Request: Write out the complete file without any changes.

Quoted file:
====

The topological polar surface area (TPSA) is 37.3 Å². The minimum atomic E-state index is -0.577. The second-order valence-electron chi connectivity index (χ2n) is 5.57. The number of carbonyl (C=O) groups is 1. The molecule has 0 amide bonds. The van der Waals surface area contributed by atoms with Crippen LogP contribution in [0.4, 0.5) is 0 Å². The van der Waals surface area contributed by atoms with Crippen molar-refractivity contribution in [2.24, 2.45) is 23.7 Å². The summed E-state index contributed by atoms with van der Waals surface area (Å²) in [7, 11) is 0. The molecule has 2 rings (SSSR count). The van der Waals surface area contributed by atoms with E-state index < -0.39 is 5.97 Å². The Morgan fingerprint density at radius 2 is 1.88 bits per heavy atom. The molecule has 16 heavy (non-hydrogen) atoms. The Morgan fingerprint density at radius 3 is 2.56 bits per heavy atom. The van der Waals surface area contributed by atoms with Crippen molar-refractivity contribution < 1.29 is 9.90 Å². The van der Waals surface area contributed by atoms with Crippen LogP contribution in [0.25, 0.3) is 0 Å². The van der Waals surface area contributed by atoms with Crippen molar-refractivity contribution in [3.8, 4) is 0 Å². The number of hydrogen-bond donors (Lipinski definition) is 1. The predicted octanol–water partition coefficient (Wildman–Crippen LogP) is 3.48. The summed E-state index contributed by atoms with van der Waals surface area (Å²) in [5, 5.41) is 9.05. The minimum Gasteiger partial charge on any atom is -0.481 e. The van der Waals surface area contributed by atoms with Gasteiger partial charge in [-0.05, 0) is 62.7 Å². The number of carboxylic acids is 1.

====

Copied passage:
The topological polar surface area (TPSA) is 37.3 Å². The minimum atomic E-state index is -0.577. The second-order valence-electron chi connectivity index (χ2n) is 5.57. The number of carbonyl (C=O) groups is 1. The molecule has 0 amide bonds. The van der Waals surface area contributed by atoms with Crippen LogP contribution in [0.4, 0.5) is 0 Å². The van der Waals surface area contributed by atoms with Crippen molar-refractivity contribution in [2.24, 2.45) is 23.7 Å². The summed E-state index contributed by atoms with van der Waals surface area (Å²) in [7, 11) is 0. The molecule has 2 rings (SSSR count). The van der Waals surface area contributed by atoms with E-state index < -0.39 is 5.97 Å². The Morgan fingerprint density at radius 2 is 1.88 bits per heavy atom. The molecule has 16 heavy (non-hydrogen) atoms. The Morgan fingerprint density at radius 3 is 2.56 bits per heavy atom. The van der Waals surface area contributed by atoms with Crippen molar-refractivity contribution < 1.29 is 9.90 Å². The van der Waals surface area contributed by atoms with Crippen LogP contribution in [0.25, 0.3) is 0 Å². The van der Waals surface area contributed by atoms with Crippen molar-refractivity contribution in [3.8, 4) is 0 Å². The number of hydrogen-bond donors (Lipinski definition) is 1. The predicted octanol–water partition coefficient (Wildman–Crippen LogP) is 3.48. The summed E-state index contributed by atoms with van der Waals surface area (Å²) in [5, 5.41) is 9.05. The minimum Gasteiger partial charge on any atom is -0.481 e. The van der Waals surface area contributed by atoms with Gasteiger partial charge in [-0.05, 0) is 62.7 Å². The number of carboxylic acids is 1.